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Mindy Kaling owes no one to be a body positivity icon, experts say


Mindy Kaling is no stranger to internet vitriol. Over the past year, her name has been a trending topic on TikTok and Twitter several times, with one common thread: she’s not the representation we need her to be, many said.

After she made an appearance at the Oscars on Sunday in a black corseted dress that accentuated her slimmer body, the comments started pouring in again.

While some praised the 43-year-old writer, comedian and actor for her new look, others criticized her for changing what many saw as a body that defied the industry norm. Now closer to the standard of her Hollywood peers, some say Kaling is no longer the body-positive icon they postulated.

It’s a criticism that media and body image experts find problematic, primarily because Kaling didn’t ask for it.

Critics point out that no one should be placed on a pedestal as a beacon of body positivity or representation, and no one can shoulder criticism of a deep-rooted issue like fatphobia in the entertainment industry . Women of color in the spotlight don’t owe the world perfection — however it was defined at the time, they said.

“How is it a body positivity issue if we’re shaming someone who chooses in their own way to be positive about their body,” said Harleen Singh, associate professor of South Asian literature and women’s studies at Brandeis University. “I’m confused.”

While the public wants people of color like Kaling to break into the mainstream, once they are there they are often held to twice the norm and face double the punishment of their white peers, said Singh.

“It’s a double-edged sword,” she said. “We want women of color, we want South Asians in positions where we can look up to them as role models. On the other hand, as soon as you gain that prominence in public life, you are immediately subjected to a certain type of irrational expectation, and especially for women of color.

For days after her Oscar appearance, the public kept talking about Kaling’s weight loss. They speculated that she was taking Ozempic, the viral diabetes drug that would be the new drug of choice for celebrities trying to lose weight.

It’s a harmful rumor, said Lauren Smolar, vice president of outreach and education at the National Eating Disorders Association, and attaching expectations to an individual will often lead to disappointment.

“There are many reasons people’s heights can change over time in both directions,” Smolar said. “And it can get really tricky if we put that kind of responsibility on them to maintain a weight that lines up or doesn’t line up with what’s traditionally accepted as the standard size in society.”

While congratulating a celebrity on losing weight can have devastating effects on young viewers, attacking someone’s weight loss can have the same effect. There are healthier ways, even on social media, to have these conversations, Smolar noted, and she encouraged people who feel overwhelming pressure to seek out safe spaces and professional guidance.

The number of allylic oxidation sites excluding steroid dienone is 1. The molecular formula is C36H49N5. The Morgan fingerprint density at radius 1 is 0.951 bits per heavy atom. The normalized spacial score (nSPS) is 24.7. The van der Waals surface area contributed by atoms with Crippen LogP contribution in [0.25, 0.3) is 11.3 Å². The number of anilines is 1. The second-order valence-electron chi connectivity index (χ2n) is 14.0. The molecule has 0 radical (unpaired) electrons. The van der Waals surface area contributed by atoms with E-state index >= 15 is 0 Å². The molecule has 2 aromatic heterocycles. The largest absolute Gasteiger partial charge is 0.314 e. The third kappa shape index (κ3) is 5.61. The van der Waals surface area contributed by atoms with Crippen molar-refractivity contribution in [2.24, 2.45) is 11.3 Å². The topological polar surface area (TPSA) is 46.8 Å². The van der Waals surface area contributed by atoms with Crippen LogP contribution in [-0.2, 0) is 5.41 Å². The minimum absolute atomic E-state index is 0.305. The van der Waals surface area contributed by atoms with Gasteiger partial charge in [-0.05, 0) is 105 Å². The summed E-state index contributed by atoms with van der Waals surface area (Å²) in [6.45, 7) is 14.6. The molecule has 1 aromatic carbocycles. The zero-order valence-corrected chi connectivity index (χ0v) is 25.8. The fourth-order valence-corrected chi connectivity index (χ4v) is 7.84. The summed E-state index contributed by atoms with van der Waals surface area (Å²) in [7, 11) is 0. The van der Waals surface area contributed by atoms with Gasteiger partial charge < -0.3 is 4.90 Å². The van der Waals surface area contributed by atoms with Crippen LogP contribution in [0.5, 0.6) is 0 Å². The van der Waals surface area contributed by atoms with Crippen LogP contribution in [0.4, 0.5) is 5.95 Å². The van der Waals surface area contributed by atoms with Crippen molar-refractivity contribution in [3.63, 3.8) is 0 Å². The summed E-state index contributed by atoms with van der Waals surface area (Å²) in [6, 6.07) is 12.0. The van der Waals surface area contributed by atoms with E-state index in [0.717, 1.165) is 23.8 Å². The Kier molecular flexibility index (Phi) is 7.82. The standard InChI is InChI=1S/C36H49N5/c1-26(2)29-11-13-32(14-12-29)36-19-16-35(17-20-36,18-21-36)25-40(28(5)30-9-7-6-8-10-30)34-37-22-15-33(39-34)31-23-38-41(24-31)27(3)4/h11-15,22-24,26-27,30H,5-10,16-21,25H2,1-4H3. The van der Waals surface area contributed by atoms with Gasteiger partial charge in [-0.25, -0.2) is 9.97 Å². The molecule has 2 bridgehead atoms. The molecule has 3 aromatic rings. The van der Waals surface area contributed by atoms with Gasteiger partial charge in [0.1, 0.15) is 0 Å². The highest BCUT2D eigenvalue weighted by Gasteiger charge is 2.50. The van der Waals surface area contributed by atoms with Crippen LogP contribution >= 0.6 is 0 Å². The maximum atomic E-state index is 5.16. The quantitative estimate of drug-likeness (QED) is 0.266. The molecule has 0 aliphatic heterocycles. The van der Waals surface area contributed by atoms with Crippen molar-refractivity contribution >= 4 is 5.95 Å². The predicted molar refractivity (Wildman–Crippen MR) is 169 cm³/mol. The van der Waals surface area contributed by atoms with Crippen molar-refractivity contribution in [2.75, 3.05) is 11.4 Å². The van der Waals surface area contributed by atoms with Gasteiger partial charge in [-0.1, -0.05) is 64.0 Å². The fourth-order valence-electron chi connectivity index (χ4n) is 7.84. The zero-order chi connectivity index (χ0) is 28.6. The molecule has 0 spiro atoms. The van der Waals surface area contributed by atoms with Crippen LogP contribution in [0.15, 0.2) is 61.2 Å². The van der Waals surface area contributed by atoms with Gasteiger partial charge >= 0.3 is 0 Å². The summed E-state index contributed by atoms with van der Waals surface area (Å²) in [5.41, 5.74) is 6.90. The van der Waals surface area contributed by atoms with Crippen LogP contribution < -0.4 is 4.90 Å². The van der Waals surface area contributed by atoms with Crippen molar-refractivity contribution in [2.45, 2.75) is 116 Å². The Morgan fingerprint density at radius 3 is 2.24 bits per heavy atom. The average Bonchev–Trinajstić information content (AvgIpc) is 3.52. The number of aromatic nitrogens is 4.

“Both ways, these comments are harmful,” she said. “For people who once found people like Mindy to be not the norm in terms of height in Hollywood, it can be very difficult to raise them like this example.”

Kaling has spoken openly about her weight changes in the past, saying it was the result of a lifestyle change after having her two children.

“Honestly, I haven’t done anything different,” she told Entertainment Weekly last year. “I eat what I like to eat. If I do any type of restrictive diet, it never really works for me. I just eat less of it… I wish there was something more juicy or vibrant in the way i lost some weight but thats how i did it.

Balancing Hollywood’s beauty expectations and the public’s portrayal expectations would be difficult for anyone, Singh said, and separating Kaling has become a dangerous trend. She wants people to focus on Kaling’s work and impact rather than looking for every chance to tear her down.

“We’re talking about a mainstream culture that will only let us be stereotypes,” she said. “But as soon as we see someone in public life, we expect them to be only representative and never to be themselves. What is the space for the individual here?

With so many standout moments of South Asian excellence at this year’s Oscars – including an electric performance of the Telugu song ‘Naatu Naatu’ and the triumph of ‘The Elephant Whisperers’ as Best Documentary Short – Singh was surprised that Kaling’s weight was even a takeout of the evening.

These conversations are not a new phenomenon; rather, they are a distraction and a way to deprive a successful woman of color, Singh said, calling them the disrespect that stems from internalized patriarchy.

“As women of color, there are enough forces against us,” she said. “Why are we focusing on this? Leave her.”

If you are struggling with an eating disorder and need help, please call the National Eating Disorders Association Helpline at 1-800-931-2237. For a 24-hour crisis line, text “NEDA” to 741741.

Joanna Swanson

Joanna Swanson is Europe correspondent at the Thomson Reuters Foundation based in Brussels covering politics, culture, business, climate change, society, economies and inclusive tech. With specific focus in breaking news, she has covered some of the world's most significant stories.